Drone view of Vance our Toyota RAV4 on the Stuart Highway.
This is Part 3 and the final iteration of our epic 11.000 km / 7.000 mile – Test Drive of the new Toyota RAV4 into Indigenous Australia. You can check out Part 1: Cape York here and Part 2: Arnhem Land here. We’re now back from Arnhem Land and exploring the legendary Kakadu National Park, its Aboriginal rock art and croc-infested yet stunningly beautiful creeks. Then it’s time to cross the entire country from north to south to reach our drop-off location, Adelaide, a 3.000 km / 1.900 mile – journey. On the way, we’ll explore the spectacular Devils Marbles and stop in Alice Spring, our last chance at purchasing authentic Aboriginal art right from the source.
Vance meeting the locals and our itinerary for Part 3 of this Test Drive.
As a tourist hot spot, the car landscape in this part of the country is biased towards the legion of “grey nomads” – retirees touring Australia in their camper vans – and backpackers exploring Kakadu, but locals remain faithful to the Toyota Land Cruiser 70 we have seen all throughout the most remote areas of this adventure, as pictured above in Jabiru, the main town in the Kakadu National Park. We’ve been avoiding big cities during this trip, focusing more on hard-to-access Indigenous communities, and as such we won’t be stopping in Darwin, the capital of Australia’s Northern Territory. However you can check out the best-selling models in the Territory in 2018 in our exclusive Australia State by State rankings here. You’ll see that the Toyota Land Cruiser 70 reaches a record 7th place in the NT, its highest ranking in any Australian State or Territory.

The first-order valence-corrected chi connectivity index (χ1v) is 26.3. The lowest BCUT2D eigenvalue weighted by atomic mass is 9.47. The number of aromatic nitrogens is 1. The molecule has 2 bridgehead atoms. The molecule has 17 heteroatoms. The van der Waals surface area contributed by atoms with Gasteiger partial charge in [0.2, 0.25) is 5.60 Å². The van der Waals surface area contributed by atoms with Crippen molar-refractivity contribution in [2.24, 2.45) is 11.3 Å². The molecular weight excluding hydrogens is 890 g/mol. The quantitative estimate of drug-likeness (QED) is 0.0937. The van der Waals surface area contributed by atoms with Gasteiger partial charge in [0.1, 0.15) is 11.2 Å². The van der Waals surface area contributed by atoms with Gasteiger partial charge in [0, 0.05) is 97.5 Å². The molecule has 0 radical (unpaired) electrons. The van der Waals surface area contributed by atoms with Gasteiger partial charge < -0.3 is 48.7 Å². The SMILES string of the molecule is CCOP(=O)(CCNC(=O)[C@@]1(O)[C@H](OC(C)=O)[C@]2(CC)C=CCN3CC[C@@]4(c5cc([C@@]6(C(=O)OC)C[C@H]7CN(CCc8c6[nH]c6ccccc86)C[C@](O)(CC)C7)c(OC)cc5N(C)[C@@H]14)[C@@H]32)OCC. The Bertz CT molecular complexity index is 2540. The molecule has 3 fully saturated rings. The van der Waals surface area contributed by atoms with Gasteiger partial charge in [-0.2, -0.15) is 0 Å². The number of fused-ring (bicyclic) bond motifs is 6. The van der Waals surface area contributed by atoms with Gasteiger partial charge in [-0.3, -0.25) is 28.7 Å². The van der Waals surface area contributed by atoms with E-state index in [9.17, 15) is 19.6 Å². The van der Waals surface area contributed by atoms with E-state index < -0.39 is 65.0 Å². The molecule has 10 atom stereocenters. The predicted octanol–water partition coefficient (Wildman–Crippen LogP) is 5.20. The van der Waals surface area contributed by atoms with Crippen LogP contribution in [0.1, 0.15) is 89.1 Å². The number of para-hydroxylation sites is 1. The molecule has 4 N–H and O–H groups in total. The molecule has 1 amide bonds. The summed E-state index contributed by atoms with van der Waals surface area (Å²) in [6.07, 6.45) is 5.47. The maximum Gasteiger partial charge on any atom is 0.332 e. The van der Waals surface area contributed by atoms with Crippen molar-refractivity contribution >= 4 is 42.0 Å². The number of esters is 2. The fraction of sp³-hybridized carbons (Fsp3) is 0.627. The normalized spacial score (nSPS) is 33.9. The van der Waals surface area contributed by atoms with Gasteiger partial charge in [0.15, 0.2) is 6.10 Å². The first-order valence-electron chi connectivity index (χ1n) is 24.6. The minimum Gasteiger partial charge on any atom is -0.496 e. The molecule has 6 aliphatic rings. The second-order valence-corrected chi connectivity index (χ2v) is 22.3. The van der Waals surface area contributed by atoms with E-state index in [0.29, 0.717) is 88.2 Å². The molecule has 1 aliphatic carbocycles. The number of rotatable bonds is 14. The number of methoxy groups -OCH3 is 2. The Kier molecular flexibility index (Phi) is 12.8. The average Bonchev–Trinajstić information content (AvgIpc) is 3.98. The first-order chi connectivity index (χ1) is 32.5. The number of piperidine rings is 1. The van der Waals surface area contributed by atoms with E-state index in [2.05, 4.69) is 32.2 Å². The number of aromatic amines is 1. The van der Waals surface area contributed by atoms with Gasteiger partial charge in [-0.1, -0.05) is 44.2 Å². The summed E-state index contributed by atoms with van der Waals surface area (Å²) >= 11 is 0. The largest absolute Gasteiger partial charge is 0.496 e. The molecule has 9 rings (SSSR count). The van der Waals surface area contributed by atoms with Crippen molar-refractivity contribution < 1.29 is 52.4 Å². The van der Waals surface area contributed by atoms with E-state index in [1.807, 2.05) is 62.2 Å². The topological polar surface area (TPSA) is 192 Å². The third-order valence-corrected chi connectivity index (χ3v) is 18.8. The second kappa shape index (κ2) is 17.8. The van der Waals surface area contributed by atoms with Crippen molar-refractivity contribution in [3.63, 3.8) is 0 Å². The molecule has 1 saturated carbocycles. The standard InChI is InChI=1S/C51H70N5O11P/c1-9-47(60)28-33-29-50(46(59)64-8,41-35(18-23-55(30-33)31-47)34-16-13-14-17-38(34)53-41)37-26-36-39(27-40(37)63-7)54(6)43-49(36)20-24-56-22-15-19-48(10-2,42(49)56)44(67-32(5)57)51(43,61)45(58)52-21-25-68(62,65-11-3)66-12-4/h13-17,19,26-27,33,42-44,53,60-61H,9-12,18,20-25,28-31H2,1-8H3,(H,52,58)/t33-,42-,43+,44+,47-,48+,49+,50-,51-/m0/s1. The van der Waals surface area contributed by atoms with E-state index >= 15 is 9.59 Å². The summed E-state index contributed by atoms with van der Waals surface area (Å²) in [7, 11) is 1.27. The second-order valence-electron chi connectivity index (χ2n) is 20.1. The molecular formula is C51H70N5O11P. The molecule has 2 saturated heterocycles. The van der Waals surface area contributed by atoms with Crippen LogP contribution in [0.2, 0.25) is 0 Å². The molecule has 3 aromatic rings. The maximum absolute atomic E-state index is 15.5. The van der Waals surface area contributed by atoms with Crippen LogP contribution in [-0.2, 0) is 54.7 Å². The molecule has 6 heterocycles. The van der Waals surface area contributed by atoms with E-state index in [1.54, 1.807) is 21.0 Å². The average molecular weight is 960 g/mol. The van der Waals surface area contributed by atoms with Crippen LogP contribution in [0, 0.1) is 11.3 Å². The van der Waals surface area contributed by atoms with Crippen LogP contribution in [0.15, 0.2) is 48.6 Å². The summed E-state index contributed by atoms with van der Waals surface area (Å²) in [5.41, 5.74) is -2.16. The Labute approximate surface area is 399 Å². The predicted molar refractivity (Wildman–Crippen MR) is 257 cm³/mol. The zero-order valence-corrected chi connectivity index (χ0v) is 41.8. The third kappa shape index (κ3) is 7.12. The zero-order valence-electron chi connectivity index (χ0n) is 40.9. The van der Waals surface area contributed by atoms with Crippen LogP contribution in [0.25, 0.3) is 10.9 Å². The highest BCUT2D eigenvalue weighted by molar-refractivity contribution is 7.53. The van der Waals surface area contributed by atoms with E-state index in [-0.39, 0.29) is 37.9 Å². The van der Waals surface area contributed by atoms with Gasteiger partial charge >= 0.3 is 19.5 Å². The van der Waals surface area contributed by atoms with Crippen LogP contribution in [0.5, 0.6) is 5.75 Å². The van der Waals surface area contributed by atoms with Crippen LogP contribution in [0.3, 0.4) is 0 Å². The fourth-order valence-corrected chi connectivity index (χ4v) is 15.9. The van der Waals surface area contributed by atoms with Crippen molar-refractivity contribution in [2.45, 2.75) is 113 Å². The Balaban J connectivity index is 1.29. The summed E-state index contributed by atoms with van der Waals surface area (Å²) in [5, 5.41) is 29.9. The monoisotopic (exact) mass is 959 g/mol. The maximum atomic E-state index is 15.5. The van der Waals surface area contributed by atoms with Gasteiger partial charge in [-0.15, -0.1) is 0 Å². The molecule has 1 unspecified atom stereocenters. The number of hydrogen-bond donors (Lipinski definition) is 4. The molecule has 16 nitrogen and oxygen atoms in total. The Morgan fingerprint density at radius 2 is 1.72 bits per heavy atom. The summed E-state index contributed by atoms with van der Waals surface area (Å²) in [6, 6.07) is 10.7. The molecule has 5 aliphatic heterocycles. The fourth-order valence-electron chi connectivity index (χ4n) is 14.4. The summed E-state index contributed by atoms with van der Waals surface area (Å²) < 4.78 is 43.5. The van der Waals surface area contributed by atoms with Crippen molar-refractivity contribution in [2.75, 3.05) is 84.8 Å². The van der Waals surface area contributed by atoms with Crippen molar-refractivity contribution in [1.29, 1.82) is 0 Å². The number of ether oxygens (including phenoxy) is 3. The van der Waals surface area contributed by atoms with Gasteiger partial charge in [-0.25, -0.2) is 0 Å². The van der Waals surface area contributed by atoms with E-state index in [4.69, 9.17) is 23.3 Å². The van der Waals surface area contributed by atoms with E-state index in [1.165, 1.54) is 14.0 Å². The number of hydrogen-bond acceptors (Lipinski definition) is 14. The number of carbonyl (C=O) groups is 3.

Cahills Crossing. Crocodile pictures by Illawarra Mercury, news.com.au
My first objective in Kakadu National Park is Cahills Crossing, the most dangerous river crossing in Australia. This might sound like a preposterous claim, but it is sadly true as there have been five crocodile fatalities here, the most recent in 2017. The river to be crossed is the East Alligator River, erroneously named this way by Phillip Parker King, an English navigator who explored the area between 1818 and 1822. This is indeed the home of saltwater crocodiles, not alligators who instead hang out in freshwater marshes and lakes. At this exact point of the river, up to 40 crocodiles can be spotted together at the same time as they congregate to feast on swarms of fish that head upstream with changing tides. Unfortunately (or not?), I wasn’t allowed to cross the river with the RAV4 even at low tide as it was restricted to high-clearance vehicles at the time of my visit (see 2nd picture above), plus there was no crocs to be spotted on site. However, it is estimated that for every crocodile you can see, there are 10 you can’t… So perhaps they were all lurking beneath the surface. Note the two croc pics below were not taken during my visit, but show how “inconvenient” crocs can be for the crossing cars and how dangerous it would be to get washed out in your car if you fail to reach the other shore…
Kakadu National Park snaps